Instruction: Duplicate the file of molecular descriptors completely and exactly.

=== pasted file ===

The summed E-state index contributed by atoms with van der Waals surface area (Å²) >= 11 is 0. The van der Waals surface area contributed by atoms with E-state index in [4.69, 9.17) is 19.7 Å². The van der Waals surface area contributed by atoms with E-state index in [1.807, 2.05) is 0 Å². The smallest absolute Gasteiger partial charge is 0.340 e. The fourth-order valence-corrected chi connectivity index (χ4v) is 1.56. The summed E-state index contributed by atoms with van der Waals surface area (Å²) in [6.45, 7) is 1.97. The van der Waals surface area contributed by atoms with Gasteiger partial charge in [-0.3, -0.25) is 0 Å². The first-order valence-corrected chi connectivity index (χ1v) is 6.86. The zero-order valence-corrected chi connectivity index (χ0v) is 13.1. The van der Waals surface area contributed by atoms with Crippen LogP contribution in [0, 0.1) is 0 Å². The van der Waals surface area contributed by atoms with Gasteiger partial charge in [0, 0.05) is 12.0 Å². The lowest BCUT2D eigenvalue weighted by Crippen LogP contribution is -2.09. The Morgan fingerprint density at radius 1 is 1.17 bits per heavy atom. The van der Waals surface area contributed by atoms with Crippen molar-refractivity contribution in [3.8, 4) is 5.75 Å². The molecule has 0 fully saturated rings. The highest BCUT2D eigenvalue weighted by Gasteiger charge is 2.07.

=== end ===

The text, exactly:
The summed E-state index contributed by atoms with van der Waals surface area (Å²) >= 11 is 0. The van der Waals surface area contributed by atoms with E-state index in [4.69, 9.17) is 19.7 Å². The van der Waals surface area contributed by atoms with E-state index in [1.807, 2.05) is 0 Å². The smallest absolute Gasteiger partial charge is 0.340 e. The fourth-order valence-corrected chi connectivity index (χ4v) is 1.56. The summed E-state index contributed by atoms with van der Waals surface area (Å²) in [6.45, 7) is 1.97. The van der Waals surface area contributed by atoms with Gasteiger partial charge in [-0.3, -0.25) is 0 Å². The first-order valence-corrected chi connectivity index (χ1v) is 6.86. The zero-order valence-corrected chi connectivity index (χ0v) is 13.1. The van der Waals surface area contributed by atoms with Crippen LogP contribution in [0, 0.1) is 0 Å². The van der Waals surface area contributed by atoms with Gasteiger partial charge in [0, 0.05) is 12.0 Å². The lowest BCUT2D eigenvalue weighted by Crippen LogP contribution is -2.09. The Morgan fingerprint density at radius 1 is 1.17 bits per heavy atom. The van der Waals surface area contributed by atoms with Crippen molar-refractivity contribution in [3.8, 4) is 5.75 Å². The molecule has 0 fully saturated rings. The highest BCUT2D eigenvalue weighted by Gasteiger charge is 2.07.